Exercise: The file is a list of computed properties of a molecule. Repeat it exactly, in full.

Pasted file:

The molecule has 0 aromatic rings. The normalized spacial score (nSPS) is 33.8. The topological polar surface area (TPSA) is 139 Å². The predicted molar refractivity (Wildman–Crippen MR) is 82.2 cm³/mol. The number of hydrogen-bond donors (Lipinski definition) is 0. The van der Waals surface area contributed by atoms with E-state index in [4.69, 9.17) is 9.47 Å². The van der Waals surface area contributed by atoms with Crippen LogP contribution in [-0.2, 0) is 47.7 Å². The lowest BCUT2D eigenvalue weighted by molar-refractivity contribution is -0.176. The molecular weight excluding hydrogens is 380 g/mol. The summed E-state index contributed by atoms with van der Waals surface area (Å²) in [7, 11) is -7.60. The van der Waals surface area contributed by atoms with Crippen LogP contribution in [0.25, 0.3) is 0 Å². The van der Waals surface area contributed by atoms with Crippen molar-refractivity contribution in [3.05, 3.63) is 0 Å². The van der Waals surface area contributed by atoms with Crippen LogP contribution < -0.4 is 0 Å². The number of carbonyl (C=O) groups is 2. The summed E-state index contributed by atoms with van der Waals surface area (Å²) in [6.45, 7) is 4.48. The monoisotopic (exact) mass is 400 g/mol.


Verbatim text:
The molecule has 0 aromatic rings. The normalized spacial score (nSPS) is 33.8. The topological polar surface area (TPSA) is 139 Å². The predicted molar refractivity (Wildman–Crippen MR) is 82.2 cm³/mol. The number of hydrogen-bond donors (Lipinski definition) is 0. The van der Waals surface area contributed by atoms with E-state index in [4.69, 9.17) is 9.47 Å². The van der Waals surface area contributed by atoms with Crippen LogP contribution in [-0.2, 0) is 47.7 Å². The lowest BCUT2D eigenvalue weighted by molar-refractivity contribution is -0.176. The molecular weight excluding hydrogens is 380 g/mol. The summed E-state index contributed by atoms with van der Waals surface area (Å²) in [7, 11) is -7.60. The van der Waals surface area contributed by atoms with Crippen LogP contribution in [0.25, 0.3) is 0 Å². The van der Waals surface area contributed by atoms with Crippen molar-refractivity contribution in [3.05, 3.63) is 0 Å². The van der Waals surface area contributed by atoms with Crippen LogP contribution < -0.4 is 0 Å². The number of carbonyl (C=O) groups is 2. The summed E-state index contributed by atoms with van der Waals surface area (Å²) in [6.45, 7) is 4.48. The monoisotopic (exact) mass is 400 g/mol.